Anniversaries Three and Fourteen (2009)
Where it began (2010)
Anniversary of the beginning (2011)
Another anniversary (2012)
18 years ago today (2013)
19 years ago today (2014)
Twenty years ago today (2015)
21 years ago today (2016)
23 years ago today (2017)

Tuesday, September 11, 2018

Tooth Tales: Planned pause

The current round of periodontist treatments ended today with the second and final one—until after I see him again in six months. It was much the same as ever, though today was considerably more expensive than usual. This will all start again in six months.

This visit was expensive mainly because he did my entire lower jaw, and that took more time and more anaesthetic. Ordinarily, he’d do one side, top and bottom, then the other side in the next treatment. But my bottom jaw is always the worst of two. At one point someone (it may have been him, but I’ve forgotten) speculated that this could be because the chemical composition of my saliva encourages the accumulation of calculus. Add that to what seems like a genetic predisposition toward developing “pockets” at various teeth’s roots, and that’s why I have so much trouble.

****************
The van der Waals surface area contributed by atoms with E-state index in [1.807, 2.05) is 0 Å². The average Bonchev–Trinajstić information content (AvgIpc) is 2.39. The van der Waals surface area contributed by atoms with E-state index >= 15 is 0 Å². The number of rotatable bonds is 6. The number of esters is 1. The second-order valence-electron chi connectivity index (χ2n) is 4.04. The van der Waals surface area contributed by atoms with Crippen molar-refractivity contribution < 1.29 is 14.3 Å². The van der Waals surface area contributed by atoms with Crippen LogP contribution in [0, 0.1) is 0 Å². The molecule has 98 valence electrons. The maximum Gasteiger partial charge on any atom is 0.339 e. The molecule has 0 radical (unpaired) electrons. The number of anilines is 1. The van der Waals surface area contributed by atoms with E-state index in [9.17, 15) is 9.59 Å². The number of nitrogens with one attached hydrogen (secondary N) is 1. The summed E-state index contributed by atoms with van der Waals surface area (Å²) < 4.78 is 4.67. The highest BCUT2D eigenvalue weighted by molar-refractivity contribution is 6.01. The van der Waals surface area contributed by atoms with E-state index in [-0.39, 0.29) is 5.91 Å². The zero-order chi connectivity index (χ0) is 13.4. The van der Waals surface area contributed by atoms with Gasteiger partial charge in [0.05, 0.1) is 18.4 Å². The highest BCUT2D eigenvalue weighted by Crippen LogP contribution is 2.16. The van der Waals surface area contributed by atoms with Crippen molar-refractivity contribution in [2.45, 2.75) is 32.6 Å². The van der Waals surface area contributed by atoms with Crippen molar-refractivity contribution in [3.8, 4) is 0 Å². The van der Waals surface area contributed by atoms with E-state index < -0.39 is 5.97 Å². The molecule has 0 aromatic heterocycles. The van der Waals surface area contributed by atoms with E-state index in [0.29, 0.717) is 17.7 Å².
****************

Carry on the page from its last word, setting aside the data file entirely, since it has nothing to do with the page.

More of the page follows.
I saw him for the first treatment of the upper teeth August 28, though that was originally supposed to be the second treatment. It would have been had I not totally messed up my departure time for the first appointment. This meant I had to re-schedule the second appointment, and it was supposed to be yesterday. The problem is that due to my recent hospital stay, I lost two days of work last week and I had to work very late this past weekend. I cancelled that appointment and rescheduled to today.

For some reason—maybe because I was sleep-deprived—I made the appointment for 10am today. Ordinarily, I have to leave the house a bit more than an hour before I have to be there, however, that was also rush hour, which includes parents taking their kids to school. At that time of the morning, there are also horrendous delays getting to the motorway. So, I actually left the house about 8:30am. I ended up getting there with three minutes to spare.

The periodontal work itself almost never hurts at the time, but may do when the anaesthetic wears off. He used a short-acting one today because it’s not adrenalin-based, again because of my recent adventure. It wore off abruptly at around 2pm or so, and my back teeth hurt. I took a couple paracetamol, expecting to be in pain all night, and the pain was gone. I think that I was lucky.